You may have noticed that Good Harbor Beach looks exceedingly well-kept and super clean. Every morning before visitors arrive, the DPW crew spreads out over the entire beach and manually picks up the trash. By doing the trash clean up by hand, rather than using a beach raking truck, an amazing songbird attracting habitat has been created. Natural debris has accumulated mostly along the high tide line, supporting tiny insects that not only feed Piping Plovers, Killdeers, and Sanderlings, but also attracts myriad species of songbirds, including Mockingbirds, Song Sparrows, Tree Swallows, Barn Swallows, House Finches, Eastern Kingbirds, Chimney Swifts, and Red-winged Blackbirds. These are bird species we have observed over the years at Good Harbor Beach however, this past summer we are seeing far greater numbers.
You may also have noticed some changes in the vegetation growing at the base of the dunes. Because of the symbolically roped off areas created for Plover protection, lush beach grass has begun to grow as much as ten to fifteen feet into the beach in some areas. This lush growth is a a natural weapon in lessening beach erosion. And, too, Sea Rocket is now growing throughout the protected sanctuaries, also a tremendous help in slowing beach and dune erosion.
We are so appreciative of the good work the DPW is doing at Good Harbor Beach and of their kind assistance throughout the Plover breeding season. Thank you!
While watching a young Mockingbird grooming its wings, the fledgling suddenly perked up as one of its parents approached with a mouthful of dinner. Mom and Dad Northern Mockingbirds both care for their young so the adult in the photos could have been either or. Mockingbird pairs are strongly monogamous and boldly defend their nests and nestlings from people, pets, and predators.
With their fluffy new feathers, fledglings of many species often appear larger than the parent. I sometimes wonder how baby birds ever get off the ground as they become plumper and plumper from the rich diet provided by their parents. Mockingbird fledglings and adults eat a wide variety of fruits, berries, and insects.
As you may or may not be aware, a statewide moratorium on feeding birds at feeders was declared because of an avian disease killing birds in the South. No cases have been found in New England and the mysterious disease seems to be waning in the South. Mass Audubon has announced it it safe to once again resume feeding at feeders. For the health and well being of songbirds, to help prevent the spread of any disease, it is recommended to clean bird feeders and bird baths about every two weeks with a solution of bleach and water, 1 part bleach to 9 parts water. Thank you to Monarch friend Judy A. for sharing the update!
Cape Ann provides welcome habitat for a menagerie of creatures beautiful, from the tiniest winged wonder to our region’s top predator, the Eastern Coyote. Last year I posted a Cape Ann Wildlife Year in Pictures 2016 and I hope you will find the wildlife stories of 2017 equally as beautiful. Click on the image to find the name of each species.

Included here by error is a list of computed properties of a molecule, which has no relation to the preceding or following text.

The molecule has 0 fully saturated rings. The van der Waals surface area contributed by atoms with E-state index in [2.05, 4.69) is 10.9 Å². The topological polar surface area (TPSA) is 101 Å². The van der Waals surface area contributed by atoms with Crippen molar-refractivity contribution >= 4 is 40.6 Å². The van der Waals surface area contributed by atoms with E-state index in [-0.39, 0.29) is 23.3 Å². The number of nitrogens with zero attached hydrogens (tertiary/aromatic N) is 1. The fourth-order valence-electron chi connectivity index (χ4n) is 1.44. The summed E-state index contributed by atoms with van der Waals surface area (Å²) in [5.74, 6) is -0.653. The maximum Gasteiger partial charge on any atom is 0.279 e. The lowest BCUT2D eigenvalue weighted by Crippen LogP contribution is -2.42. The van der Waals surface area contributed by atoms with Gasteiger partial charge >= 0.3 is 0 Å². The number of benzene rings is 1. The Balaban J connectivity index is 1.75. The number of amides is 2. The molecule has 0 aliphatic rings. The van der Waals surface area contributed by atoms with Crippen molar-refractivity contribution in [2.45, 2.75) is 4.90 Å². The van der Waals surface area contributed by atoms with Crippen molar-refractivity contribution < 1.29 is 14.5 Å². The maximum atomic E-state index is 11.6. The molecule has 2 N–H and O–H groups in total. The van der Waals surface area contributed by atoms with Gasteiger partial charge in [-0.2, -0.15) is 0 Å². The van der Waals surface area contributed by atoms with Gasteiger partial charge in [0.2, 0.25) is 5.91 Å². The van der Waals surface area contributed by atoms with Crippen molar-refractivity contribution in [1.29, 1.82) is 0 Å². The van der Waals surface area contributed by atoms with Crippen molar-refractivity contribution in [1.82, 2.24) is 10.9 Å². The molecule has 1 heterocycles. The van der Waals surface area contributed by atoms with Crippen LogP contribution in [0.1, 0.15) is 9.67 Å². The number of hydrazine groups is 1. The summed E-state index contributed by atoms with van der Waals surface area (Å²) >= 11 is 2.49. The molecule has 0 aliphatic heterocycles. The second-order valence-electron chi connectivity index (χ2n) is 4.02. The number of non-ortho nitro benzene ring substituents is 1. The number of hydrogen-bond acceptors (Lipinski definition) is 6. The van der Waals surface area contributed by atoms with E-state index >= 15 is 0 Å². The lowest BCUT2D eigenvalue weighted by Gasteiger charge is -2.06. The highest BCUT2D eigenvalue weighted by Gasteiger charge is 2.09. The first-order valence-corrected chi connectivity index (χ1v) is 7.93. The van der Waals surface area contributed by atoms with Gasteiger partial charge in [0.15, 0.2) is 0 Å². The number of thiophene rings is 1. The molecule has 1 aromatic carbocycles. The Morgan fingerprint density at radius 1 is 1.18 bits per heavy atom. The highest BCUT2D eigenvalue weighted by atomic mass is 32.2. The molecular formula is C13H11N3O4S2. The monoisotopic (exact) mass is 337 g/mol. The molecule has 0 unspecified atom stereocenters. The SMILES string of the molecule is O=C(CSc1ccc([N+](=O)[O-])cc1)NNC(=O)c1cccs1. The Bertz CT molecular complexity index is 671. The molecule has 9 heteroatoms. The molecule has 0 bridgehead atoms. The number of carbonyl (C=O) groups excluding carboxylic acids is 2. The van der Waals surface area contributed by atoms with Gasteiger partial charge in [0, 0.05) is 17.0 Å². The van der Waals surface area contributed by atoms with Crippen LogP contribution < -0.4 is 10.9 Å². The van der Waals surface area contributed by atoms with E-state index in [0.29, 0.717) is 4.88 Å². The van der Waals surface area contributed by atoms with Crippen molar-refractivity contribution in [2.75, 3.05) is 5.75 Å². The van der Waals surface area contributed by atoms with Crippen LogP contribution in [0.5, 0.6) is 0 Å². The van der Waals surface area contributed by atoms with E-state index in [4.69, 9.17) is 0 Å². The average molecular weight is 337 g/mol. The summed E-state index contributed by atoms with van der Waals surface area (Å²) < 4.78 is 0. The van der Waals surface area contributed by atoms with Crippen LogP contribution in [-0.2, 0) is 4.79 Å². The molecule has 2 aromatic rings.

Winter: Only partially frozen ponds allowed for dabblers and divers such as Mallards, Mergansers, and Buffleheads to forage at the freshwater. Mr. Swan had his usual entourage of quwackers and daily heads to the other side of the pond to get away for his morning stretches. Sightings of Red-tailed Hawks and other raptors abounded. Although photographed in Newburyport, the owl photos are included, well, just because I like them. An Eastern Screech Owl (red-morph) was seen daily perched above a playground and Barred Owl sightings too were reported throughout the winter. Raptors live on Cape Ann all year round but are much easier to see in winter when the trees are bare of foliage.
The beautiful green eyes of the juvenile Double-crested Cormorants were seen wintering at both Niles Pond and Rockport Harbor. And during a warm February day on a snowless marsh a turkey bromance shindig commenced.
In early spring, a male and female American Wigeon arrived on the scene making local ponds their home for several weeks. In the right light the male’s electric green feathers at the top of his head shine brightly and both the male and female have baby blue bills.
Meadow and marsh, dune and treetop were graced with the heralding harbingers of spring with photos of a Red-winged Blackbird, a pair of Cedar Waxwings, Northern Mockingbird, Brown Thrasher, Eastern Towhee, Eastern Kingbird, Tree Swallow, and Grackle included here.
The Great Swan Escape story made the news in Boston as Mr. Swan eluded captors for hours. He had re-injured his foot and someone took it upon themselves to call the animal rescuers, which would have surely meant death for our beloved 27-year old swan if he had been wrangled into captivity.
M is clearly for Migration through Massachusetts and the month-long arrivals and departures did not abate. Short-billed Dowitchers, winsome Willets, Yellow Legs, and Ruddy Turnstones are just some of the migrating shorebirds spied on Cape Ann beaches and marshes. The best news in May was the return of the Piping Plovers. Of the five or six that camped at Good Harbor Beach to investigate potential nesting sites, one pair bonded and built their nest mere yards from the nesting pair of last year. Could it be the same pair? The nesting Piping Plover story took up much of the spring and by early summer four little Piping Plover chicks hatched over Fiesta weekend. Hundreds of photos and hours of film footage are in the process of being organized with a children’s book and documentary in progress.